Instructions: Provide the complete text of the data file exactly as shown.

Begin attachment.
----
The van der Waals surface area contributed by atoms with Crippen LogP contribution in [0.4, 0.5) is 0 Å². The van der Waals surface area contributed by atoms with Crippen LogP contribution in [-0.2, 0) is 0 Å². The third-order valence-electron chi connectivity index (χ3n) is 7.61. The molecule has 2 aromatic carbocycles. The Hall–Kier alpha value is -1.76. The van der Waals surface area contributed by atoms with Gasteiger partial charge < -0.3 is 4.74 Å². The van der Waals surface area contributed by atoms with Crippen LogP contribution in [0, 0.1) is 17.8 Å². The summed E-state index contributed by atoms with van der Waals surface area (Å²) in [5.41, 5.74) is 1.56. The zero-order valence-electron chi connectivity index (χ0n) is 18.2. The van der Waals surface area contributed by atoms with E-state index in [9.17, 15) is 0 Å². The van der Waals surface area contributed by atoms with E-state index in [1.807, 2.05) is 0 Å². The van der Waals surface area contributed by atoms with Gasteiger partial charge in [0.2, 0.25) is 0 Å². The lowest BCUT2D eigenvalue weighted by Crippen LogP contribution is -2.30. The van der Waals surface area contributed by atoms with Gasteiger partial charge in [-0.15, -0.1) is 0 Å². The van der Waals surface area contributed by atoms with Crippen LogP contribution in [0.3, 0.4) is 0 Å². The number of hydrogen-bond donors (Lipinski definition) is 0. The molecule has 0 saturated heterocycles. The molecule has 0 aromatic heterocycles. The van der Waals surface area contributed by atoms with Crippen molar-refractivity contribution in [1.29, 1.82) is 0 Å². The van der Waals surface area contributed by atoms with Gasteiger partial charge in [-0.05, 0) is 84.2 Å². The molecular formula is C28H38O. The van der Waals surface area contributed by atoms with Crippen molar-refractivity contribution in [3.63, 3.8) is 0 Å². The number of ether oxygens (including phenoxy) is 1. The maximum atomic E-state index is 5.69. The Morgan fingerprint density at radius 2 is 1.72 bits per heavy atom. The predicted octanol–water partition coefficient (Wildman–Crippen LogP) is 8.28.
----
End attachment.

The van der Waals surface area contributed by atoms with Crippen LogP contribution in [0.4, 0.5) is 0 Å². The van der Waals surface area contributed by atoms with Crippen LogP contribution in [-0.2, 0) is 0 Å². The third-order valence-electron chi connectivity index (χ3n) is 7.61. The molecule has 2 aromatic carbocycles. The Hall–Kier alpha value is -1.76. The van der Waals surface area contributed by atoms with Gasteiger partial charge < -0.3 is 4.74 Å². The van der Waals surface area contributed by atoms with Crippen LogP contribution in [0, 0.1) is 17.8 Å². The summed E-state index contributed by atoms with van der Waals surface area (Å²) in [5.41, 5.74) is 1.56. The zero-order valence-electron chi connectivity index (χ0n) is 18.2. The van der Waals surface area contributed by atoms with E-state index in [9.17, 15) is 0 Å². The van der Waals surface area contributed by atoms with E-state index in [1.807, 2.05) is 0 Å². The van der Waals surface area contributed by atoms with Gasteiger partial charge in [0.2, 0.25) is 0 Å². The lowest BCUT2D eigenvalue weighted by Crippen LogP contribution is -2.30. The van der Waals surface area contributed by atoms with Gasteiger partial charge in [-0.15, -0.1) is 0 Å². The van der Waals surface area contributed by atoms with Crippen LogP contribution in [0.3, 0.4) is 0 Å². The number of hydrogen-bond donors (Lipinski definition) is 0. The molecule has 0 saturated heterocycles. The molecule has 0 aromatic heterocycles. The van der Waals surface area contributed by atoms with Crippen molar-refractivity contribution in [1.29, 1.82) is 0 Å². The van der Waals surface area contributed by atoms with Gasteiger partial charge in [-0.05, 0) is 84.2 Å². The molecular formula is C28H38O. The van der Waals surface area contributed by atoms with Crippen molar-refractivity contribution in [3.63, 3.8) is 0 Å². The number of ether oxygens (including phenoxy) is 1. The maximum atomic E-state index is 5.69. The Morgan fingerprint density at radius 2 is 1.72 bits per heavy atom. The predicted octanol–water partition coefficient (Wildman–Crippen LogP) is 8.28.